Meshari bin Hasan on photographs being the embodiment of the Proustian memory.

Meshari Bin Hasan is an international politics student in Liverpool. He’s been photographing for the past five years mainly using film cameras and recently started using digital. His main forte is documentary.

Let’s get right into it!

What influenced you to start being creative ?

To be honest, I started photography because one summer my sister got sick of seeing me at home and signed me up to a photography workshop. I took to it almost immediately. I did not take photography seriously due to any artistic reason or vision, I was photographing because I was bored and I liked the ego boost it gave me when people liked my photographs. This continues to drive me to this day: ego and curiosity.


What message do you want to give through your work?

It is difficult for me to articulate a message that I want to be shown through my work. The nature of what I do is quickly shot photographs based on feeling and intuition. So, when I am photographing I don’t think of a message that I want to give. But if I were to say what I want my photographs to do to people, it is to have them experience an emotional feeling and for them to create their own narrative on a personal and individual level. Similar to scents, to me, photographs are the embodiment of the Proustian memory; the involuntary memory evoked by the experience of everyday subjects. This is why I photograph the everyday, the mundane. There is such emotional resonance to be experienced through the exposure to everyday life. Moments, fleeting, that we rarely admit to ourselves, let alone stop and think about. This fascination of the mundane is what powers my message: to take a moment and experience what is often overlooked to evoke an emotion or a memory. I never want to impose a message on a viewer, instead I serve as the vessel in which they create their own experiences.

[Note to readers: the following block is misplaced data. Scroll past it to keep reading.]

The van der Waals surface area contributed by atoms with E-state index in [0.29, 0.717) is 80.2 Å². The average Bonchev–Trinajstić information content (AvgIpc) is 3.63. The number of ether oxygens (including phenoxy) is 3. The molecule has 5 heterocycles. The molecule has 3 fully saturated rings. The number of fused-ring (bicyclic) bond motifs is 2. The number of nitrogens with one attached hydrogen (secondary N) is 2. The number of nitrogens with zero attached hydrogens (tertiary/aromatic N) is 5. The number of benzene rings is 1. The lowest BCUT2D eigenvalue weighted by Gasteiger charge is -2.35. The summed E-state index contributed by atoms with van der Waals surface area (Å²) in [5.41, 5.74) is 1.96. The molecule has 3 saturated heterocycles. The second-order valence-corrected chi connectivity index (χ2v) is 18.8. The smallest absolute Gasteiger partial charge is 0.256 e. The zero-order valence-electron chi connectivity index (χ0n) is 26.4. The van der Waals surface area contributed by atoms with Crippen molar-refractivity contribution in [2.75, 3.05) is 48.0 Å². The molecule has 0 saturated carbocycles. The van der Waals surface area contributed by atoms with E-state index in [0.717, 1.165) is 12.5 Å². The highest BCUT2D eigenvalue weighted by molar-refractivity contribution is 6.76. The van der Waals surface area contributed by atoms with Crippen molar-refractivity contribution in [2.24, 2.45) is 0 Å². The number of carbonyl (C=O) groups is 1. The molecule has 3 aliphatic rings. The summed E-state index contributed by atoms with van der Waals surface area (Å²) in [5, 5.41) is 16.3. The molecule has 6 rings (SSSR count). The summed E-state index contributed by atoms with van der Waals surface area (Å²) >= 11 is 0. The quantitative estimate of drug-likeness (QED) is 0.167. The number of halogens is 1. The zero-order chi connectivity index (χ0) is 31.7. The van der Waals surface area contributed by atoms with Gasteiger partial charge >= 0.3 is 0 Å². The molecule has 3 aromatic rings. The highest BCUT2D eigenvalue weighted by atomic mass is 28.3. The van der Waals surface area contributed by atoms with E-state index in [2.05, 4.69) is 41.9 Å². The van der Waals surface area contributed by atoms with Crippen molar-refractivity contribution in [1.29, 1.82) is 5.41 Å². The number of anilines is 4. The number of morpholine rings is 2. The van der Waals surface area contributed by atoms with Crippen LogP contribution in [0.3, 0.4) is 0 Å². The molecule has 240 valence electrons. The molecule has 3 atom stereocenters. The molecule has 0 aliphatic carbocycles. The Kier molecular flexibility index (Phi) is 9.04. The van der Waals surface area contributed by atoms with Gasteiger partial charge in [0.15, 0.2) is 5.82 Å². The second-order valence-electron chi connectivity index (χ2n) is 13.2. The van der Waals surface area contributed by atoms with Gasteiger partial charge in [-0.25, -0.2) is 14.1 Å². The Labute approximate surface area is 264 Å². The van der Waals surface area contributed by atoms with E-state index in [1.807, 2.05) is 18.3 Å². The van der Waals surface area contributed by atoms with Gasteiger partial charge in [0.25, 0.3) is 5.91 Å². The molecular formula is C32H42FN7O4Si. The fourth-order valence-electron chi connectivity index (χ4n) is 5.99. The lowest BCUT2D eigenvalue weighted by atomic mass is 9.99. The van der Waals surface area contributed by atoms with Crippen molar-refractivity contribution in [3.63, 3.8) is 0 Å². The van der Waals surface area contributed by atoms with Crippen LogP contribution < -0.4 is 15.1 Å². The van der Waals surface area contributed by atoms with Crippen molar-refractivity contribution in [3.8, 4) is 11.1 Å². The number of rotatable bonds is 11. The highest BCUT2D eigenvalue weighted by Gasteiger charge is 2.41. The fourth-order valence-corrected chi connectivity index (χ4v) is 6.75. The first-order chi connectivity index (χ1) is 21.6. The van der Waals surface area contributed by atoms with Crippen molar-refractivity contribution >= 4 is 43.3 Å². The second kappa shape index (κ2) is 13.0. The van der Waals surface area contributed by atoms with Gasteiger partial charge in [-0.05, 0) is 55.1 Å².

What themes do you often explore in your work and why?